Artemisia vulgaris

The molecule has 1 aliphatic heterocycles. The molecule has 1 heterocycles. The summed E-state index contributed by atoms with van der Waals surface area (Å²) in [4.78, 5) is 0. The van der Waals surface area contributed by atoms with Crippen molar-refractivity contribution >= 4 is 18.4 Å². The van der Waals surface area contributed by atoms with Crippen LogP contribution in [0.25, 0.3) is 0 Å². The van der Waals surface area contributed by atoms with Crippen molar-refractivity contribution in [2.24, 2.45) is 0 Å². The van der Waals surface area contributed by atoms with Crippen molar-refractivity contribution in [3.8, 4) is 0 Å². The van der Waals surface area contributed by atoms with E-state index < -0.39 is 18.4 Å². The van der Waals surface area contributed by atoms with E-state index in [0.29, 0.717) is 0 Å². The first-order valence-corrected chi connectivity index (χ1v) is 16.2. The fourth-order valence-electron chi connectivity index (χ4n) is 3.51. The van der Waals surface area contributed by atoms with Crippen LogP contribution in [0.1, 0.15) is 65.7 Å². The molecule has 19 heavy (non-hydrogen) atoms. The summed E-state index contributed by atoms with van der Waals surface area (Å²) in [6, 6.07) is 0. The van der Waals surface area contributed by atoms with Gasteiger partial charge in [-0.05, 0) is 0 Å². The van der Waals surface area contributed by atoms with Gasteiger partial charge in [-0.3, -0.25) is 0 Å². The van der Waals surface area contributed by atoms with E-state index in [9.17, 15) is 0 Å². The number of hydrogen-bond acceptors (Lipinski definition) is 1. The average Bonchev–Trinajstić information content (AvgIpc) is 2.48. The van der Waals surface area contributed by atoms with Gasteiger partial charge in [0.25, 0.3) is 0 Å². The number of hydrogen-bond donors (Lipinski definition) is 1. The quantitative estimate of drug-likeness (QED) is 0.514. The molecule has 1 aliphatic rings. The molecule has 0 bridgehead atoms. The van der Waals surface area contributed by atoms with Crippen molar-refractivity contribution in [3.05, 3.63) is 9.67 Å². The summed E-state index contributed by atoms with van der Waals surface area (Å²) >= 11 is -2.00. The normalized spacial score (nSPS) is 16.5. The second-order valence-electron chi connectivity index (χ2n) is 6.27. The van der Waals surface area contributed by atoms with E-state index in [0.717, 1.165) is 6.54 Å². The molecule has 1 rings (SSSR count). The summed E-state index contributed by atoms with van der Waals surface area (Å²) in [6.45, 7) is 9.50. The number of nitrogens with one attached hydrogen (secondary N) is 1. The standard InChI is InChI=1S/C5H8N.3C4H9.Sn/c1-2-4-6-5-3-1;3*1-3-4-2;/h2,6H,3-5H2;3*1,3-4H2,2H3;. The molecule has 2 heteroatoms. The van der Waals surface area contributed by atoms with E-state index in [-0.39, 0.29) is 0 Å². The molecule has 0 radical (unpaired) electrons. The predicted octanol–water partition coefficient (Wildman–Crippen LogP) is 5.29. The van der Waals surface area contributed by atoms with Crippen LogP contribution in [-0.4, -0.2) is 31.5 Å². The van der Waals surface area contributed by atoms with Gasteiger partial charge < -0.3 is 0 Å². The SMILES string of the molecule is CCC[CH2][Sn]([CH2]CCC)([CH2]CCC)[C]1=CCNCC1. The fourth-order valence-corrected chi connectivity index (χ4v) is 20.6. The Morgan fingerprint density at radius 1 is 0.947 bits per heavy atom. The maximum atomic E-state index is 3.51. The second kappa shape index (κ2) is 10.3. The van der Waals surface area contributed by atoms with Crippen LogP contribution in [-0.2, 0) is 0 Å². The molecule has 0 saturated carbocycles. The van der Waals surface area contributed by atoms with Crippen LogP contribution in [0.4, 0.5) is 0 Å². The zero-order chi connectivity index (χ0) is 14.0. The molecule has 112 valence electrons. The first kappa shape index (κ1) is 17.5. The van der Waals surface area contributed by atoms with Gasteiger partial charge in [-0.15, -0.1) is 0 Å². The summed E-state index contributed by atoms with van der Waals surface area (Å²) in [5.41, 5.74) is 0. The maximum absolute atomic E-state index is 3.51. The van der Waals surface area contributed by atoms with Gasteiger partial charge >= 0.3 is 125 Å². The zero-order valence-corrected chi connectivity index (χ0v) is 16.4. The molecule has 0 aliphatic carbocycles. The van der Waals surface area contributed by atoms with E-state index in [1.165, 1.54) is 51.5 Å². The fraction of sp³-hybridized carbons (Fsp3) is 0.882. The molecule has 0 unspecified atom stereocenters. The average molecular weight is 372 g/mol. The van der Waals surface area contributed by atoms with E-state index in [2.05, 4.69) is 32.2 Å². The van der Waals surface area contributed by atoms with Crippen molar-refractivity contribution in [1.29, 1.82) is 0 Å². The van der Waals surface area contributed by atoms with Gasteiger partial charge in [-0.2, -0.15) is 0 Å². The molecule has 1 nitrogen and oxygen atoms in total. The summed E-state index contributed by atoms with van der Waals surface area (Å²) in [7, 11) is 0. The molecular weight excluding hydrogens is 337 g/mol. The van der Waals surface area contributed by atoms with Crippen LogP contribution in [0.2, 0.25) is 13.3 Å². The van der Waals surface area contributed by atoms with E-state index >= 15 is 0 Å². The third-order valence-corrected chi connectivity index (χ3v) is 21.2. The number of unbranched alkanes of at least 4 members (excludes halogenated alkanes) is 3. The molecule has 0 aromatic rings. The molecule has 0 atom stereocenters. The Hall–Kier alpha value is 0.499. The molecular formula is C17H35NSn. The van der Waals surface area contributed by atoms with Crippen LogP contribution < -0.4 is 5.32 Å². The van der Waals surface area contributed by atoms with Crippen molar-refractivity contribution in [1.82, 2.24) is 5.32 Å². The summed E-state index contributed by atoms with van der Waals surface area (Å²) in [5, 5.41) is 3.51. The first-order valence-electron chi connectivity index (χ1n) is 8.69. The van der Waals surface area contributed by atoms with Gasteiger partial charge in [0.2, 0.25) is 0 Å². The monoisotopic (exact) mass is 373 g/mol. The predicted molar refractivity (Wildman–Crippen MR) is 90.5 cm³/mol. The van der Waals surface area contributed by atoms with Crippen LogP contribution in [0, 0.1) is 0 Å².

Botanical description: In vacant lots, gardens, sidewalk cracks, and along the base of buildings, Mugwort can be found nearly everywhere in the city. If left unchecked, Artemisia vulgaris can form large monocultures, with a dense system of rhizomatous roots. It can populate new locations through its wind-dispersed seed, which it produces in great quantity, preferring alkaline soils, rich with nitrogen. Mugwort grows to four feet and due to the white, woolly undersides of leaves, looks silvery when the wind blows through a colony. The density of flower spikes produced in autumn can cause the entire plant to bend under the weight. The deeply lobed leaves of Artemisia vulgaris resemble the leaves of chrysanthemum with a similar strong, pungent fragrance. Mugwort has a long history of use in herbal medicine and Chinese acupuncture for a litany of ailments - from intestinal disorders to depression. In Europe, plants were thought to ward away evil spirits and protect people from fatigue, wild beasts, and sunstroke. Artemisia was used to season meat and to impart a bitter flavor to beer - resulting in its common name, mugwort. Leaves were dried and made into tea or smoked by sailors, as an inexpensive alternative to tobacco.